4. Originally Posted by icewendigo
1- Why does a vacuum flask or thermos, keep things warm? I was under the impression that vacuum was cold somehow, like the cold of space?
The other thing to bear in mind is that temperature is a measure of the energy (speed, very crudely) of the atoms/molecules making up a material. A vacuum has no atoms/molecules and therefore has no temperature.

5. So in addition to photovoltaic solar panels, could an underground moon base with energy infrastructure on the surface, potentially accumulate heat and transfer the heat to deep underground reservoirs? (with pipes circulating a liquid between surface solar furnace and a deep reservoir that could then be used to provide heat during a period without daylight?)

6. Originally Posted by tk421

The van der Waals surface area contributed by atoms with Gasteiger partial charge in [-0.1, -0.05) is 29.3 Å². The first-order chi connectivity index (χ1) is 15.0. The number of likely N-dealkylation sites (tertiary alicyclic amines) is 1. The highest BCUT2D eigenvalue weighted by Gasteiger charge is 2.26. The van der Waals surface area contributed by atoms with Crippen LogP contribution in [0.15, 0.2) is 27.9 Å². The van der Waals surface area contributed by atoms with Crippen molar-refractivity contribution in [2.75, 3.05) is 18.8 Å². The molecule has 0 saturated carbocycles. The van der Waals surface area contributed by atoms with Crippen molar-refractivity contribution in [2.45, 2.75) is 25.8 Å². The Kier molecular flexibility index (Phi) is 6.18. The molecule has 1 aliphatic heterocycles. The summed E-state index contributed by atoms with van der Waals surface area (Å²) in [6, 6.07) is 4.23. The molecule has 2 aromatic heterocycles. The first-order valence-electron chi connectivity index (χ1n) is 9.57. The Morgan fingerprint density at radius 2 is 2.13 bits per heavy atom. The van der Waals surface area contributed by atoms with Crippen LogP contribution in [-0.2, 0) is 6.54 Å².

By keeping the thing closed and opaque, radiation is minimized, too.
The glass bottle inside has a shiny surface which minimizes the radiative transfer of heat between the bottle and the outer metal container.

7. As well the material used for the inner lining matters. Stainless steel will keep the liquid hotter longer than plastic due to the steel heating up and reaching equilibrium with the liquid faster than plastic. Less energy is drawn from the liquid to heat the material up.

8. Originally Posted by icewendigo
So in addition to photovoltaic solar panels, could an underground moon base with energy infrastructure on the surface, potentially accumulate heat and transfer the heat to deep underground reservoirs? (with pipes circulating a liquid between surface solar furnace and a deep reservoir that could then be used to provide heat during a period without daylight?)
Sure, it wouldn't be cheap, and the most effective but yes. Theoretically you can store practically all the incoming energy as heat. It just isn't all so usefull.

9. Originally Posted by Darkhorse